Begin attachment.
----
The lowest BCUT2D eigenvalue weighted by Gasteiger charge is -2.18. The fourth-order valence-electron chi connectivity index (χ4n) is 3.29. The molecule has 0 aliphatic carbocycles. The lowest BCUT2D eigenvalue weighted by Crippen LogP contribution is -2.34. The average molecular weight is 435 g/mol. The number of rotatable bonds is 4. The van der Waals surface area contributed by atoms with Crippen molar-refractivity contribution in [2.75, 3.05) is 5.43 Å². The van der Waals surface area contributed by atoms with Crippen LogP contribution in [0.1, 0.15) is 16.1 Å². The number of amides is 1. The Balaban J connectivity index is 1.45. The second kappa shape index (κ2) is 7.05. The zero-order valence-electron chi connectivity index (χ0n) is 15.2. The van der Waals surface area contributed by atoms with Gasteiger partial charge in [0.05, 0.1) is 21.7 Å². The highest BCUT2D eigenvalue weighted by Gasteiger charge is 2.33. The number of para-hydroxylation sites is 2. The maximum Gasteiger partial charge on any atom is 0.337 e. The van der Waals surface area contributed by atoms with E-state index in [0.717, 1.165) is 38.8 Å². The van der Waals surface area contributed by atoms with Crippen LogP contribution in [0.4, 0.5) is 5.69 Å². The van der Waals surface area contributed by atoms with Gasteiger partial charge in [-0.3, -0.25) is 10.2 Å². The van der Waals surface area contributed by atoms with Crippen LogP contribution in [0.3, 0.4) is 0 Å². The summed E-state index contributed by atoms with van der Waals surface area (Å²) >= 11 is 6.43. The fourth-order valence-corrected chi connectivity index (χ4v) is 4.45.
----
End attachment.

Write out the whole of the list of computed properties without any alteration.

The lowest BCUT2D eigenvalue weighted by Gasteiger charge is -2.18. The fourth-order valence-electron chi connectivity index (χ4n) is 3.29. The molecule has 0 aliphatic carbocycles. The lowest BCUT2D eigenvalue weighted by Crippen LogP contribution is -2.34. The average molecular weight is 435 g/mol. The number of rotatable bonds is 4. The van der Waals surface area contributed by atoms with Crippen molar-refractivity contribution in [2.75, 3.05) is 5.43 Å². The van der Waals surface area contributed by atoms with Crippen LogP contribution in [0.1, 0.15) is 16.1 Å². The number of amides is 1. The Balaban J connectivity index is 1.45. The second kappa shape index (κ2) is 7.05. The zero-order valence-electron chi connectivity index (χ0n) is 15.2. The van der Waals surface area contributed by atoms with Gasteiger partial charge in [0.05, 0.1) is 21.7 Å². The highest BCUT2D eigenvalue weighted by Gasteiger charge is 2.33. The number of para-hydroxylation sites is 2. The maximum Gasteiger partial charge on any atom is 0.337 e. The van der Waals surface area contributed by atoms with E-state index in [0.717, 1.165) is 38.8 Å². The van der Waals surface area contributed by atoms with Crippen LogP contribution in [0.4, 0.5) is 5.69 Å². The van der Waals surface area contributed by atoms with Gasteiger partial charge in [-0.3, -0.25) is 10.2 Å². The van der Waals surface area contributed by atoms with Crippen LogP contribution in [0.3, 0.4) is 0 Å². The summed E-state index contributed by atoms with van der Waals surface area (Å²) >= 11 is 6.43. The fourth-order valence-corrected chi connectivity index (χ4v) is 4.45.